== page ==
Energy-Saving Benefits of Regular Commercial HVAC Maintenance
It should be pretty obvious that an investment in commercial HVAC maintenance offers energy-saving benefits, but some business owners are penny wise and pound foolish when it comes to maintenance.
Short-changing maintenance to save a few bucks can be costly in the long run. Commercial HVAC maintenance will not only lower utility costs, but it will also reduce future equipment replacement costs.
Why Practice Preventative Maintenance?
In most commercial buildings, HVAC systems account for a good 40 percent of energy expenses. And while most facility managers understand that it would be better to spend resources on maintenance and predictive tools, they tend to react to crises, rather than preventing them. Usually, a pinched budget is the reason for stinting on services. However, practicing regular commercial HVAC maintenance doesn’t just save energy.
In today’s technologically complex commercial setting, sophisticated computerized systems must function in environments where temperature and humidity are carefully controlled. If you have tenants in your building, they depend on you to provide it for them. In fact, you may have a legal obligation to do so. There’s also the comfort factor. Most modern buildings are sealed and climate controlled. You can’t afford to have an HVAC breakdown that will force you to send your employees or your tenants’ employees home.
The fact is, reacting to HVAC crises is more expensive than preventative maintenance. Start now by documenting the performance of your equipment and keeping good records. Document any equipment that need attention, how much it will cost to repair and how much it would cost if the part failed and had to be replaced. Then, compare the two costs. Be sure to include, if you can determine it, how much the failure to repair may cost in terms of energy use.
A Maintenance Regimen
What should you, as the facility executive, manager or owner, be looking for in terms of commercial HVAC maintenance? Here’s a brief rundown of some typical items that should be on your maintenance list:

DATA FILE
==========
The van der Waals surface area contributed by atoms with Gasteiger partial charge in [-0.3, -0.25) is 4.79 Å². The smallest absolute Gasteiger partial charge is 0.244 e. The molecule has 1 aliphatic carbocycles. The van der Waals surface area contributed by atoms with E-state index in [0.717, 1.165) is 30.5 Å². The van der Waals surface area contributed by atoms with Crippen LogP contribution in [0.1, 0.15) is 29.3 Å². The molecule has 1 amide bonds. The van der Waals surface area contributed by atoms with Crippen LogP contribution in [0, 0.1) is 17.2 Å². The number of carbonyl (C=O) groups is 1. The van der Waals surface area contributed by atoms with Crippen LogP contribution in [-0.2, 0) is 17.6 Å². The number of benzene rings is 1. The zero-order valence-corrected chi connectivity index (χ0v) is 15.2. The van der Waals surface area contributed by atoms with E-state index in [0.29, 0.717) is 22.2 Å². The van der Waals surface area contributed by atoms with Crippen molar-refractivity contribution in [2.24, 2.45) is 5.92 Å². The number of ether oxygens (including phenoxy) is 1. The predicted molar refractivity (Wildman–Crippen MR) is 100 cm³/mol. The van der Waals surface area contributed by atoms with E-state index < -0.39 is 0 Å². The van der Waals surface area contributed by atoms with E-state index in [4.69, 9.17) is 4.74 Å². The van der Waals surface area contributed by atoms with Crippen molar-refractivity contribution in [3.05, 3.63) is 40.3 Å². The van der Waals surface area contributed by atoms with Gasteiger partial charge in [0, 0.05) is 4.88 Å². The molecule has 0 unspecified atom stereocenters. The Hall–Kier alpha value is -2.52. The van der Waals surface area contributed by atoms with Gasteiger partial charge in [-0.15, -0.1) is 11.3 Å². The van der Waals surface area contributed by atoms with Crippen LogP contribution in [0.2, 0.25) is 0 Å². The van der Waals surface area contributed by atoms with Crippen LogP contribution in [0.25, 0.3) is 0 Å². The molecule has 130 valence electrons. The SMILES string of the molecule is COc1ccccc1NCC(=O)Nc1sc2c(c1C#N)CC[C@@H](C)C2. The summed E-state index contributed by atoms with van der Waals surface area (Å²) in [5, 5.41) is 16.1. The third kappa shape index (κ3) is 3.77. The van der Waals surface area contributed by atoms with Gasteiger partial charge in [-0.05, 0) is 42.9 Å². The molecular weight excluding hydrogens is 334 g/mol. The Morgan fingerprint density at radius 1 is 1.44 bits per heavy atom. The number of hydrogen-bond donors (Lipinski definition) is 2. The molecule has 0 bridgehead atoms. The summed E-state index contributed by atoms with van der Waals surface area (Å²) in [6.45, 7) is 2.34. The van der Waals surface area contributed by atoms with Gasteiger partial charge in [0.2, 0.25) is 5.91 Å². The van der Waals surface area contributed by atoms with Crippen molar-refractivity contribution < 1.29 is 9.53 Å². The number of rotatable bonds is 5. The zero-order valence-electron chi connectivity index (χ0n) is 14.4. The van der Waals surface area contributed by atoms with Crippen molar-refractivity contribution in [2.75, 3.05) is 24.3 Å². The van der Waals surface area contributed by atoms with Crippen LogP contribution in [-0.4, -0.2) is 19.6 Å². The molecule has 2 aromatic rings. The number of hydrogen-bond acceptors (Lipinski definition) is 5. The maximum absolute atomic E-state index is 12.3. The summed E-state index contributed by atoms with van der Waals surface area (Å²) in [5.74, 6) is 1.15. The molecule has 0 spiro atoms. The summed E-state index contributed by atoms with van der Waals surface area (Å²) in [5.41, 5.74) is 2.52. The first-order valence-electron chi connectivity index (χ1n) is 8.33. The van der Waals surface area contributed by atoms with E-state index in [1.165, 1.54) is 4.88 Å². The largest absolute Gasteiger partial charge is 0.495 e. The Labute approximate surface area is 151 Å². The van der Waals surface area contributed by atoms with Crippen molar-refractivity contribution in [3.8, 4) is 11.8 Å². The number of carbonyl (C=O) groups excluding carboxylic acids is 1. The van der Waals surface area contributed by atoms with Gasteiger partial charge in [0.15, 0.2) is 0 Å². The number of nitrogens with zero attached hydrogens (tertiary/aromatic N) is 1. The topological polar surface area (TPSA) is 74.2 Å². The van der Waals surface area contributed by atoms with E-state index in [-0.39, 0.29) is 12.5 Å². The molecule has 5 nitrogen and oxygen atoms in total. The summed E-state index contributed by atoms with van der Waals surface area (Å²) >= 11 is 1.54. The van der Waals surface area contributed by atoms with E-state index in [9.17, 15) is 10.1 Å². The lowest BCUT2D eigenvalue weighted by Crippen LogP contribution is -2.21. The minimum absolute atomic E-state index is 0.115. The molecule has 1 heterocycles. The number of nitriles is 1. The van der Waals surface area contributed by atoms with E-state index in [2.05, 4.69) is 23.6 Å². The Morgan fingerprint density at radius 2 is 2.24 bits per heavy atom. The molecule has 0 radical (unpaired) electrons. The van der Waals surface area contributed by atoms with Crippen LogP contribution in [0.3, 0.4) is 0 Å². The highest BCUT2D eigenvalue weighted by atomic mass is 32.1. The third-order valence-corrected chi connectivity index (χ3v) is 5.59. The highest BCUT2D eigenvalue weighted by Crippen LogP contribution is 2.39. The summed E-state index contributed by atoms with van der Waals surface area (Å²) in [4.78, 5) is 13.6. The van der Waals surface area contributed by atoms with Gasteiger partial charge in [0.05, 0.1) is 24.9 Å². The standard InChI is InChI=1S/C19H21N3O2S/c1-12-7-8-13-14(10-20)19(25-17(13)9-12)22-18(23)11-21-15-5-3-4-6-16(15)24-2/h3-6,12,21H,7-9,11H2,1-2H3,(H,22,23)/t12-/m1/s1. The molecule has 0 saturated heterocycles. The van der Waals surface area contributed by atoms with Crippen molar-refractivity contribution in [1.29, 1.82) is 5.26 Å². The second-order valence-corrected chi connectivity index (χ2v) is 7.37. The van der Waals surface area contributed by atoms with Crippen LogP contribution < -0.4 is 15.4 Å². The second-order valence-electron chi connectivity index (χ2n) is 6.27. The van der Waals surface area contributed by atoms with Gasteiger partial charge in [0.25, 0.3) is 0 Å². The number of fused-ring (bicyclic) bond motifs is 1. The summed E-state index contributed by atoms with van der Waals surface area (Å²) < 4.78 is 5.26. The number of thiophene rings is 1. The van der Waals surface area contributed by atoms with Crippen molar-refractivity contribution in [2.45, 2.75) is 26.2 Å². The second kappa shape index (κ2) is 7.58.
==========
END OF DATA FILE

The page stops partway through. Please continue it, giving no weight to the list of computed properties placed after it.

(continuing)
It almost goes without saying that filters should be changed regularly and should be of good quality. Inspect them often to see how dirty they get during a six-month period, and then decide how often filters should be changed.
Inspect air vents for mold and dust. Pay attention to air quality. Do you smell a musty odor?
- Ask tenants how they feel about their building’s indoor air quality. Every couple of years, you should get your ductwork cleaned.
- Clean condenser and evaporator coils a couple of times a year. Evaporator coils often harbor mold, while dirt can harm condenser coils. Use antimicrobial cleaner for this task.
- Twice yearly, check fans, belts and bearings. Belts should be aligned with proper tension. Noise, heat or vibration in bearings should also be addressed.
- Check for over-greased ball bearings in ball bearing units, which should be cleaned.
- At least once a year, clean and adjust dampers, and fix any leaks around the air intake.
- Check for leaks, and replace latches and screws in ductwork. Then, patch and replace gaskets.
- Perform all suggested maintenance for chillers, including completing daily maintenance logs that can provide information on efficiency.
Hiring a Service Pro
Unless you have someone qualified to perform maintenance checks, you will need to hire a service pro. As you interview various HVAC professionals, be aware that the lowest bid may not be the best bid. There may be hidden costs.
And, regardless of whom you hire, you should request that inspection and suggested corrective action be based on industry standards — ANSI/ASHRAE/ACCA 180-2012 (Standard Practice for Inspection and Maintenance of Commercial Building HVAC Systems). This standard contains extensive maintenance information on a wide range of commercial HVAC equipment.
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